Most people know Dr. S. Allen Counter for the events he has overseen and the individuals he has brought to campus: world leaders, nobel laureates, and Grammy winning singers. He honored a yearly Humanitarian of the Year, put on a science conference for minority grade schools students, and started the portraiture project to commission portraits of diverse individuals to better reflect Harvard’s history. He was known around campus as the larger than life man who would be on a panel in Sanders Theatre between a trip to the Nobel Institute and the Grammys. It was not unusual for Dr. Counter to ask a student if she had time between her studies to join him on a nuclear submarine to present a capsule for the Arctic circle or to identify acapella students to pick up Shakira at the airport. He was a professor of neurotoxicology, an explorer of the Andes and Amazon, as well as Consul General of Sweden.
As Harvard Foundation interns, we knew an entirely different side of Dr. Counter—or as we called him, DC. We knew him as a fierce advocate, a dedicated mentor, and an unwavering source of support.
Dr. Counter was never afraid to take a controversial stand on behalf of his students. When a student wrote graffiti on a Muslim student’s door, telling her to “Go back to her country,” he met with that student individually to make sure that she knew that she was welcome and was supported. After the incident, he worked with the Islamic Society to plan an event on campus to make sure her entire community felt supported.
When black students had the police called on them by their classmates, he was not only the first professor to publicly support the students, but he also met with individual students and set up meetings for us with administrators.
We saw him in his office late at night working on research, bringing in a speaker for the Irish Cultural Society, or working to gain recognition for an unknown African American whose contributions history had ignored. The more time you spent around Dr. Counter the more you realized that the majority of his time was spent advocating in unseen ways behind closed doors.
After an event, or sometimes during, he would often be joking with David L. Evans, his longtime friend and Senior Admissions Officer at Harvard. They would swap jokes—often the same ones—about who had been there longer, who was older, and who was going bald. This was a man who truly enjoyed working with and on behalf of students.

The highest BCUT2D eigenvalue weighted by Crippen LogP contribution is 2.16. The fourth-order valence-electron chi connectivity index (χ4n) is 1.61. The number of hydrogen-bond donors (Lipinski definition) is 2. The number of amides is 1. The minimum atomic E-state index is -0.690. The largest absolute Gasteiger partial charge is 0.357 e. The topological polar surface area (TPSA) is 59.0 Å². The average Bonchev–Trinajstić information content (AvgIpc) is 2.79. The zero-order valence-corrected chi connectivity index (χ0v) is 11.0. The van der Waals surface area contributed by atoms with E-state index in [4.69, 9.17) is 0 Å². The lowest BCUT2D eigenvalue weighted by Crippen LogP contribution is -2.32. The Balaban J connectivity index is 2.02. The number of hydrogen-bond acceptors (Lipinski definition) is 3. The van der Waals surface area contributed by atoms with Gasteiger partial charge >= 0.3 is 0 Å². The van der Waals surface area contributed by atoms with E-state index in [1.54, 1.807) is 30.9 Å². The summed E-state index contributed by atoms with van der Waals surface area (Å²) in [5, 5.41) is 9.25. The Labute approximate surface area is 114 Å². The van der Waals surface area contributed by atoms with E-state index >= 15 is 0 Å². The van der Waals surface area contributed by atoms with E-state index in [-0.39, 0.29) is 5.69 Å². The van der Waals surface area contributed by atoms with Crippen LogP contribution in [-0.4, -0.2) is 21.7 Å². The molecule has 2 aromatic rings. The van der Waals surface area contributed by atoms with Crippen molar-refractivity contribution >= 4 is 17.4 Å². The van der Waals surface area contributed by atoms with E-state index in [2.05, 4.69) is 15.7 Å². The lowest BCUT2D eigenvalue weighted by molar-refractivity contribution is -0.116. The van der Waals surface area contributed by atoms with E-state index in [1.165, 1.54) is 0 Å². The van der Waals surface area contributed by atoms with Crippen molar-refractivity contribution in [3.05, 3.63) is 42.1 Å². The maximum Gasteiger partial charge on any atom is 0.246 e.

Dr. Counter carried himself with a palpable presence. When he described you, he would do so in such grand terms that you almost could not recognize yourself. He had the ability to make you truly believe in your own abilities. As a freshman at Harvard, he told me early on, “Never let anyone tell you that you don’t belong or you aren’t good enough. I will tell you right now that you are, so that you do not need to hear it from others.” I embraced his advice and worked to make Harvard my own, later attending Harvard Medical School and Harvard Business School.
One of my co-workers at the Harvard Foundation, Miguel Garcia ’17, recently returned to complete his studies at Harvard and saw Dr. Counter. He said of the encounter, “I was nervous to be back at school and terrified of failing again. Though I had never discussed any personal information with him, he patted me on the back and simply stated, ‘My friend, you’ve been gone too long and we’ve missed you dearly. You’ll do just fine.’”
In that moment, with this seemingly ordinary greeting, I felt both disarmed and immensely welcome. This was something only Dr. Counter, with his unmatched class and gravitas, could accomplish. I realize now that his audacity of character and unapologetic presence at a place like Harvard gave us permission to be half as confident as he was. He belonged perfectly and therefore maybe we did too. This gift he handed to thousands of students and colleagues for over four decades.
Dr. Counter’s legacy is much more than the organization he founded and lead for over 35 years, more than events he has put on, and more than the myriad of ways he has shaped Harvard into a more diverse and inclusive place for students of all backgrounds. His true legacy is the students whose lives he has impacted. It is the U.S. Treasurer who always makes time to mentor and encourage the next generation, the doctor who is better able to connect with her Hindu patient, and the investor who sees the value in the Latino startup. We are grateful for all you have given us, and the people you have made us. Thank you, Dr. Counter.Dr. Nworah B. Ayogu ’10 is a graduate of Harvard Business School and Harvard Medical School, a former student chair of the Harvard Foundation, a former Black Men’s Forum Board Member, and First Marshal of the Class of 2010.
Guggenheim PrizesNine professors were awarded prestigious Guggenheim Fellowship Awards averaging about $19,000 per recipient, the Guggenheim Memorial Foundation announced last week.
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